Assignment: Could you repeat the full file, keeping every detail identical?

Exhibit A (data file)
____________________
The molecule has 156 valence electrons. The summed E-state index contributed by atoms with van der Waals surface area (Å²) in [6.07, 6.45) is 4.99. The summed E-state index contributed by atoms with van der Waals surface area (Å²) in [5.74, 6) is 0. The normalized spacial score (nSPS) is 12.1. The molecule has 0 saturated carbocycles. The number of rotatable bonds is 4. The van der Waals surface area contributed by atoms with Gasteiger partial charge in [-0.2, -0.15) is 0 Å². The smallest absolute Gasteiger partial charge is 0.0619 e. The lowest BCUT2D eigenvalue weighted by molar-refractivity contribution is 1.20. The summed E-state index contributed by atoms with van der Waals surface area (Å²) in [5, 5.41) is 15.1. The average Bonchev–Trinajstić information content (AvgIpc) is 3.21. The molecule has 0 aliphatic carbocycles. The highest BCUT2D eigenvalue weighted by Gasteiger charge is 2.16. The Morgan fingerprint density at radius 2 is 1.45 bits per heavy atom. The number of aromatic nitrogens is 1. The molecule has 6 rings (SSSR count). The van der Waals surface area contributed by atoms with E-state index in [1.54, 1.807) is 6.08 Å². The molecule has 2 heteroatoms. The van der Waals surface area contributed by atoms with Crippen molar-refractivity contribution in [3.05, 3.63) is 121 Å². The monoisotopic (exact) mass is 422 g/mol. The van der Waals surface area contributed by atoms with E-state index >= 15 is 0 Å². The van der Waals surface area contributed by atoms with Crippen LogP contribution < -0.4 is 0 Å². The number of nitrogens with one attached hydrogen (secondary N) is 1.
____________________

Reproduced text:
The molecule has 156 valence electrons. The summed E-state index contributed by atoms with van der Waals surface area (Å²) in [6.07, 6.45) is 4.99. The summed E-state index contributed by atoms with van der Waals surface area (Å²) in [5.74, 6) is 0. The normalized spacial score (nSPS) is 12.1. The molecule has 0 saturated carbocycles. The number of rotatable bonds is 4. The van der Waals surface area contributed by atoms with Gasteiger partial charge in [-0.2, -0.15) is 0 Å². The smallest absolute Gasteiger partial charge is 0.0619 e. The lowest BCUT2D eigenvalue weighted by molar-refractivity contribution is 1.20. The summed E-state index contributed by atoms with van der Waals surface area (Å²) in [5, 5.41) is 15.1. The average Bonchev–Trinajstić information content (AvgIpc) is 3.21. The molecule has 0 aliphatic carbocycles. The highest BCUT2D eigenvalue weighted by Gasteiger charge is 2.16. The Morgan fingerprint density at radius 2 is 1.45 bits per heavy atom. The number of aromatic nitrogens is 1. The molecule has 6 rings (SSSR count). The van der Waals surface area contributed by atoms with E-state index in [1.54, 1.807) is 6.08 Å². The molecule has 2 heteroatoms. The van der Waals surface area contributed by atoms with Crippen molar-refractivity contribution in [3.05, 3.63) is 121 Å². The monoisotopic (exact) mass is 422 g/mol. The van der Waals surface area contributed by atoms with E-state index >= 15 is 0 Å². The van der Waals surface area contributed by atoms with Crippen LogP contribution < -0.4 is 0 Å². The number of nitrogens with one attached hydrogen (secondary N) is 1.